As much as I love shoot them ups, I awesomely suck st most of them, so the "simplicity" and the wide range of difficulty settings are a plus for me
Looks like it was inspired by Sapphire, might check this one out!
This looks solid AF. I love how you can see the pilot's face in the cockpit off to the side... Anyone know if that expresses at all? Like when I get hit or during a boss battle, does the face start to get nervous-looking or enraged? Or like, when I fire weapons the face lights up.... That would be awesome and a really cool touch for this game or a future one someday.
I’m totally going to buy this later.
Compile is my favorite shoot'em up dev so I'll get this right away. I wish more Compile games would come to Switch (and Parodius!)!
@ChromaticDracula No, your face doesn't change. That would be awesome, but know that this game is completely awesome the way it is!
What an awesome game! If you play the second stage and aren't thrilled with the music and graphics, then you can't really say you like shoot'em ups! It really does feel like it could've been developed by Compile in the 1980s. That's like the biggest compliment I could give a shooter. I had this game hearted (on my wishlist on my Japanese eshop account), so I must have heard of it from a youtube review or something. Anyways, thanks for the review, which got me to actually buy it!
@ChromaticDracula IIRC, the pilot faces in Project Starship X do change as they take damage.
Not to be confused with Project Starship. The sequel is the one with the X in the name. First game is OK but the sequel is regarded as vastly better.
Nice one, glad to see this getting a review. We were just talking about this game on our shmup Discord the other day and I said I'd pick it up the next time it goes on sale. Going by the first comment, it seems that time is now. Love the Aleste series.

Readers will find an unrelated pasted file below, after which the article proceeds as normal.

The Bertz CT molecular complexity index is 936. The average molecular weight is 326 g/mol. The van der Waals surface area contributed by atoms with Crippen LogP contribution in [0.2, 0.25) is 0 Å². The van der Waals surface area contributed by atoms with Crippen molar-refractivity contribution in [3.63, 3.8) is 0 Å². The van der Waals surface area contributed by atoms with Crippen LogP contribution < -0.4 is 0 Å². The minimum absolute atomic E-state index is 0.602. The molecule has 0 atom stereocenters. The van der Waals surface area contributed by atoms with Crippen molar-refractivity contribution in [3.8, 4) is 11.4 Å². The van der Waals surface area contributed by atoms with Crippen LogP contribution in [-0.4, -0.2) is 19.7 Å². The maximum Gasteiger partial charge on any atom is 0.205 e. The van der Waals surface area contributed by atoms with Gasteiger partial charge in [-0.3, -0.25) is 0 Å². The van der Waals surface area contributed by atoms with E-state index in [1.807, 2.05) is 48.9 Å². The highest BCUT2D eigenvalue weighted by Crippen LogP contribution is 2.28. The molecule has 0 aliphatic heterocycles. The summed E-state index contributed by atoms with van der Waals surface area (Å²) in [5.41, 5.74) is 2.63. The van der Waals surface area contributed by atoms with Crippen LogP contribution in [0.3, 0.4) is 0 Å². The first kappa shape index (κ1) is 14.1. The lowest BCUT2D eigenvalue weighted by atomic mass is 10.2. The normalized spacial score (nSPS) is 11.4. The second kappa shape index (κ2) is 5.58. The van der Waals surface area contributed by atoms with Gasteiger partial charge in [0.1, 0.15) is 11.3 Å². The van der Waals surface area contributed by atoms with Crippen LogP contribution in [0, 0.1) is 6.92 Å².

Now I just wish someone, anyone (ideally M2 though) would give some love to one of my all time favourites, Robo Aleste and give it the re-release it deserves. It's too good of a shooter to be left as a MEGA-CD only game.
Edit - I just bought it, looking forward to playing it tomorrow.
@120frames-please I’m hoping this comes west otherwise this will be the one that makes me create that Japanese region account finally haha
@sfb I just looked that up. Looks quirky (not in a bad way)!
I own it on Steam, but wouldn't mind double-dipping on the Switch copy if it gets a Western release...
Looks like a Hudson shooter on the Snes
Got it from the JP eShop, it's definitely a nice little shmup.
Another one that deserves a import review is Illvelo Swamp.
It's a great Shmup that's very welcoming to novices. I've now double dipped to get the switch version.
On the European store you can fine Missile Dancer and Gemini Arms on sales from the same developer. Haven't tried Gemini Arms yet, but if it matches other Terarin games, it will be a treat.
Seen this on a YouTube channel the other week. Couldn't find it on eshop. Now I know why, because its only on the Japanese eshop:(
This is quality stuff, love it. I had to increase it to hard after a few minutes as I was finding it too easy but then remembered it was mentioned in the review. Now it's just right for me. The HD Rumble is well done, I think it really adds to the experience
@martapp I never knew about Gemini Arms until I read your comment and I hadn't realised Missile Dancer got a European release. Over a year ago too, how did I miss that! I'm on the E-shop now, I think I'll take a punt on Gemini Arms too. The idea of controlling a transforming ship/robot sounds really cool. Cheers for the tip and I'll let you know what I think of Gemini Arms.
@OorWullie, I took also took that punt right after I wrote the comment. I've had about an hour or two with it, and it's a very enjoyable horizontal Shmup. The three different fire modes with the strongest one on a cool down timer adds some surprising depth. Stylistically it's like most of the terrain games - simple graphics, but the gameplay is there. If you have an android phone, search for terarin to find 4 more completely free games with no ads.
@Axelay71, its coming to the Western eshops later this year. If you can't wait, make a Japanese eshop account, grab 1000yen eshop card from playasia, then buy it for 990yen - I didn't it all in about 10 minutes and had zero issues.
@martapp thanks for the heads up appreciate it:)
The title sounds like a night after Taco Bell.
@ChromaticDracula can just change the region in your account. No need for a new Nintendo account
"You have been selected for a mission of the utmost secrecy. Your mission is to destroy the enemy. Good luck!"
Yeah, somebody definitely set us up the bomb again! We should make our time.
Love the 4 Terarin games I've played so far - Image Striker, Missile Dancer, Raging Blasters and Moon Dancer.
Moon Dancer's on the JP eShop now. It's def up there with Raging Blasters.